Sunday, January 18, 2009

Breast feeding the head scratcher!

I have recently realised that cultures, although close geographically, can be vastly different.
For the foreigner, the stranger, the visitor, these differences may seem wonderous things at times. After all a change is good, almost as good if not even better than a rest. Differences that are celebrated are differences that are enjoyed.

However for the foreigner who installs himself or herself in the culture in question many of these differences, as I have already pointed out result in stress.
The fault of the stress is of course how the stranger chooses to deal or react with the issues of difference.
If the unhealthy choice is made, the result is illness, ill at ease, frustration, tension, resulting often in anger, or confidence being shattered. Trust me on this I speak both from observation and personal experience.

The remedy is to either bugger off back to where one has come from or, find new strategies for dealing with life. After all why would the strategies that served so well in one culture be assumed to be okay in other? It makes no sense that they should.

There are some differences however that are just baffling. They are not so much stress inducing but leave the observer feeling dumbfounded, lost, scratching their head in a complete lack of comprehension. These interactions are often those which result in a person just throwing their hands up in the air and walking away!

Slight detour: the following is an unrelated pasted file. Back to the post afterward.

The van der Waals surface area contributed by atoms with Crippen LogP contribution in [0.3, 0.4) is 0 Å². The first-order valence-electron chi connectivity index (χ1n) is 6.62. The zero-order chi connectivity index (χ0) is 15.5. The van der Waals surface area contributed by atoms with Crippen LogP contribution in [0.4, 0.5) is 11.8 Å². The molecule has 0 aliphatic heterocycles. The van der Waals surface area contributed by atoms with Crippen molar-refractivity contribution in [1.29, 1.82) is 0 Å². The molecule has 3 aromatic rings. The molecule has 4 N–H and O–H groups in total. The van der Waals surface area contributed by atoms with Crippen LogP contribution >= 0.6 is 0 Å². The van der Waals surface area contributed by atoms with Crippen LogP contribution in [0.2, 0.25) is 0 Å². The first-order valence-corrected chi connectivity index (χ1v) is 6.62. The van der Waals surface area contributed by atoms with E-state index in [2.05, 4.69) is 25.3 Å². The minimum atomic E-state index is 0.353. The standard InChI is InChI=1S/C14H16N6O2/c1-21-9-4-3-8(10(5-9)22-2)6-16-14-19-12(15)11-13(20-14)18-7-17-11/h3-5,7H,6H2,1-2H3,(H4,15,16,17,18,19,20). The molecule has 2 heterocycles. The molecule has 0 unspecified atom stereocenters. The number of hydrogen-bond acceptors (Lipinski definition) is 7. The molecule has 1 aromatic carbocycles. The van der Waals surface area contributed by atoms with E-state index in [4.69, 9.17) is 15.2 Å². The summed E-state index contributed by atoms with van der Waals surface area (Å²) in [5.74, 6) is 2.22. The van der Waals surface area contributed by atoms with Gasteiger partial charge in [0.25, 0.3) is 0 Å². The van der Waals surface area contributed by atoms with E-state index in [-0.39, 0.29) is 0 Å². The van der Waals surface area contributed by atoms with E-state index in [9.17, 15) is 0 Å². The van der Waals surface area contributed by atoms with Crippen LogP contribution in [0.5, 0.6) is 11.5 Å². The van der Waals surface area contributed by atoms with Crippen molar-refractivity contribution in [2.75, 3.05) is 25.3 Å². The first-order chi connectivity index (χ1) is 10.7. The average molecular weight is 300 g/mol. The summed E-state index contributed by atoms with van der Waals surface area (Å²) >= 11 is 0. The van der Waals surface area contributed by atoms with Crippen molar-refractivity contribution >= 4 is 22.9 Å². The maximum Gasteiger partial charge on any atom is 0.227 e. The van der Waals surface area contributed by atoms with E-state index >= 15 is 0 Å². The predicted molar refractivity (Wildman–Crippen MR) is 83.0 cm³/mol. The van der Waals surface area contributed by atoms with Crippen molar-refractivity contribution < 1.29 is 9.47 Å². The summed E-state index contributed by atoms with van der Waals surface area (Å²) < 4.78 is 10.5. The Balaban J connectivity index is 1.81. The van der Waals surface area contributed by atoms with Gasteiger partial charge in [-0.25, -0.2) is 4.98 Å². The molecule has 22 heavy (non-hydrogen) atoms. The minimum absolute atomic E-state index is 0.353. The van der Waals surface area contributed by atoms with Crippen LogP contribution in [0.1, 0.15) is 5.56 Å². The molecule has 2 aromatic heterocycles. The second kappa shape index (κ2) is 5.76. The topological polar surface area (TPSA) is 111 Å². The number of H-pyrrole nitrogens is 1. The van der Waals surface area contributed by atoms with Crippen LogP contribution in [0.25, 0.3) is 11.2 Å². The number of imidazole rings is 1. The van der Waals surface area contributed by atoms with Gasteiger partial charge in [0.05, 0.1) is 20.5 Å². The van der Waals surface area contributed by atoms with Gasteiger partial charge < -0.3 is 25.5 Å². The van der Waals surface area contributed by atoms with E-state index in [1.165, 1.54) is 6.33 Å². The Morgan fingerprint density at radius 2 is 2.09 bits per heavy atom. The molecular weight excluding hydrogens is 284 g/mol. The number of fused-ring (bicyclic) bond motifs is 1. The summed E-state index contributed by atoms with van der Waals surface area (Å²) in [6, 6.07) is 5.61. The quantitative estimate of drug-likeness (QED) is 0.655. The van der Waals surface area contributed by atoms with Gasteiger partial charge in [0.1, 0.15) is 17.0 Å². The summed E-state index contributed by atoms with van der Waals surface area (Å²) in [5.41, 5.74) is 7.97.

Some of the things I am beginning to notice that for me are fundamental differences,and absolute head scratchers, revolve around baby.
Baby is not even born, and I don't think there has been one person who hasn't asked, " it a boy or a girl?". I reiterate tirelessly that IT, first and foremost, is a person. IT, I am sure, has no concept of the roles of men and women in this culture or any other, and there for to be branded male or female at this point in time, is a spurious concept. A concept that results in brain washing our young to perpeptuate the inherent, inbred violence we do to one another, in our cultural assigning of roles, just by not thinking.